From the Director: An Exciting Juncture for High Energy Physics
This week SLAC National Accelerator Laboratory has been host to some of the world's top particle physicists, meeting to celebrate past landmarks, collaborate in current projects and plan future approaches in high-energy physics. This week's B-Factory Symposium and meetings of the BaBar Collaboration and International Committee for Future Accelerators come at an exciting juncture for HEP, as the field celebrates outstanding science supporting the Standard Model, and stretches to seek new physics in the next energy frontier.
Monday's B-Factory Symposium recognized the achievements of PEP-II and BaBar, and also looked forward to the future of heavy flavor physics. SLAC's B Factory was successful in many arenas. It was a wonderfully successful model of how to make an international collaboration work. It was outstanding as an accelerator project, with the PEP-II machine achieving design parameters with unheard of rapidity and then pushing forward to performance goals often exceeding the design specifications by a factor of three. But most of all, the B Factory was successful in delivering the science. Our understanding of the heavy quark and lepton sector of the Standard Model is much deeper than it was a decade ago. The precision of the tests of our understanding is truly impressive. The speed with which the accomplishments of the B Factories were recognized by the Nobel committee is an indication of the significance of the achievement.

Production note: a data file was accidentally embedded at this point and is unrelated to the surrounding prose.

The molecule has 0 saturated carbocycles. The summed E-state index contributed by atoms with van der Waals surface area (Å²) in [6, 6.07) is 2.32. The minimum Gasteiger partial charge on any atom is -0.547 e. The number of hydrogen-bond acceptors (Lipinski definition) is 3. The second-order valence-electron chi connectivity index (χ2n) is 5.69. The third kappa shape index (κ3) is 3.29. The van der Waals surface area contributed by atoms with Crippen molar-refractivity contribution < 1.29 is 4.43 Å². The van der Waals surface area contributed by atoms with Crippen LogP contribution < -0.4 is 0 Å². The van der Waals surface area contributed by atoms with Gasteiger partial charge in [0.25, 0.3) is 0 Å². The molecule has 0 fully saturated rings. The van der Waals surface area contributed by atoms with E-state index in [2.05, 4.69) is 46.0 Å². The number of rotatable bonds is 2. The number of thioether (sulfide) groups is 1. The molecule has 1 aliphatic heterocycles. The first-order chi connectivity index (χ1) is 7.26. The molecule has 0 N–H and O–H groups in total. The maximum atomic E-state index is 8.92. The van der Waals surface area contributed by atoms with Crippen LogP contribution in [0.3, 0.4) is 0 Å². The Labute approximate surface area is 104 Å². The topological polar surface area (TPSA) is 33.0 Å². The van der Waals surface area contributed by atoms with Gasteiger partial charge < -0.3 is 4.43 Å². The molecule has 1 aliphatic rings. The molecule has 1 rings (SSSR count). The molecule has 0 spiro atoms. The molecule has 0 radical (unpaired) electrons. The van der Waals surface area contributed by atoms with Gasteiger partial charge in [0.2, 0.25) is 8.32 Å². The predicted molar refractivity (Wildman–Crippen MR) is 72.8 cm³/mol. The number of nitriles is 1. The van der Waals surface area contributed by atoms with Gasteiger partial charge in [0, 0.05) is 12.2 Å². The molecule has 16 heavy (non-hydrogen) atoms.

The BaBar Collaboration continues to draw notable results from the B-Factory data, work that continued at this week's collaboration meeting at SLAC. To date, BaBar and our sister B Factory at KEK in Japan have provided beautifully precise confirmation of Standard Model physics. The next steps in HEP require a leap into higher energies than have yet been achieved, which in turn requires larger and more-complex facilities, and the support of many nations.
The International Committee for Future Accelerators was created to facilitate international collaboration in the construction and use of accelerators for high-energy physics. The ICFA seminar takes place every three years with the aim of bringing together government officials, representatives of the major funding agencies, the directors of major HEP laboratories and leading scientists from all regions of HEP activity.
ICFA plays an important role as a forum for discussions that can transcend national or regional boundaries on the future of high-energy accelerators, detectors and technology. In this field, where the frontier must be international due to the size and scope of our ambitions, such international discussions are essential. As the field of particle physics works to shape its long term future, the role of this body and the conversations we have will only become more important.
I'd like to offer my warmest congratulations for the accomplishments of all involved in the successes and continuing progress of BaBar and ICFA, and look forward to seeing where the field will go over the next decade.